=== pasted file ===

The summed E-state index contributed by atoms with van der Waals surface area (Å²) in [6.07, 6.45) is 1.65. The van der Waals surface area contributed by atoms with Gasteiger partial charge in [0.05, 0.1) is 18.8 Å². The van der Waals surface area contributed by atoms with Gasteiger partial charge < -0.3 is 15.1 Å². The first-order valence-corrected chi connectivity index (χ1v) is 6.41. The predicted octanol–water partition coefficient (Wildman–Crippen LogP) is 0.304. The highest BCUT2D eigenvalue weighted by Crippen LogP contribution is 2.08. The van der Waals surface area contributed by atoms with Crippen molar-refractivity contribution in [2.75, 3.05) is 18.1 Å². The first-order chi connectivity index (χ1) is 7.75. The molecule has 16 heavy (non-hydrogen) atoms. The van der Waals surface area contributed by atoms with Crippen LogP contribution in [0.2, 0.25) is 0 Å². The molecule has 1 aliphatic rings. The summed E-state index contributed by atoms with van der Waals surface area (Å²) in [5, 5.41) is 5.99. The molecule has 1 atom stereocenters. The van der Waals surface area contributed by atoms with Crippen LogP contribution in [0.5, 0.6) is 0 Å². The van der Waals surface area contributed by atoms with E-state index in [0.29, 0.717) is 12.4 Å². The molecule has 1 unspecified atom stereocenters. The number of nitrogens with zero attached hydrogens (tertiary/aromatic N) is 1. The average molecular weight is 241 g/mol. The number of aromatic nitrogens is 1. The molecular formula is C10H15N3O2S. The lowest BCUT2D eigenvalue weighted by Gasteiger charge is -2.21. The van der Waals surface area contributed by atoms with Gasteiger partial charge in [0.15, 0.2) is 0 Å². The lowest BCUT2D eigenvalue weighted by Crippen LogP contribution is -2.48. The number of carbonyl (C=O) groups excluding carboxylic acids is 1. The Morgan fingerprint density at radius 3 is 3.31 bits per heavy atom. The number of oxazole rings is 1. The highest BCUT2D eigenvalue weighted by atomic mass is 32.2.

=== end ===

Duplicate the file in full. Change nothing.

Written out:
The summed E-state index contributed by atoms with van der Waals surface area (Å²) in [6.07, 6.45) is 1.65. The van der Waals surface area contributed by atoms with Gasteiger partial charge in [0.05, 0.1) is 18.8 Å². The van der Waals surface area contributed by atoms with Gasteiger partial charge < -0.3 is 15.1 Å². The first-order valence-corrected chi connectivity index (χ1v) is 6.41. The predicted octanol–water partition coefficient (Wildman–Crippen LogP) is 0.304. The highest BCUT2D eigenvalue weighted by Crippen LogP contribution is 2.08. The van der Waals surface area contributed by atoms with Crippen molar-refractivity contribution in [2.75, 3.05) is 18.1 Å². The first-order chi connectivity index (χ1) is 7.75. The molecule has 16 heavy (non-hydrogen) atoms. The van der Waals surface area contributed by atoms with Crippen LogP contribution in [0.2, 0.25) is 0 Å². The molecule has 1 aliphatic rings. The summed E-state index contributed by atoms with van der Waals surface area (Å²) in [5, 5.41) is 5.99. The molecule has 1 atom stereocenters. The van der Waals surface area contributed by atoms with Crippen LogP contribution in [0.5, 0.6) is 0 Å². The van der Waals surface area contributed by atoms with E-state index in [0.29, 0.717) is 12.4 Å². The molecule has 1 unspecified atom stereocenters. The number of nitrogens with zero attached hydrogens (tertiary/aromatic N) is 1. The average molecular weight is 241 g/mol. The number of aromatic nitrogens is 1. The molecular formula is C10H15N3O2S. The lowest BCUT2D eigenvalue weighted by Gasteiger charge is -2.21. The van der Waals surface area contributed by atoms with Gasteiger partial charge in [0.15, 0.2) is 0 Å². The lowest BCUT2D eigenvalue weighted by Crippen LogP contribution is -2.48. The number of carbonyl (C=O) groups excluding carboxylic acids is 1. The Morgan fingerprint density at radius 3 is 3.31 bits per heavy atom. The number of oxazole rings is 1. The highest BCUT2D eigenvalue weighted by atomic mass is 32.2.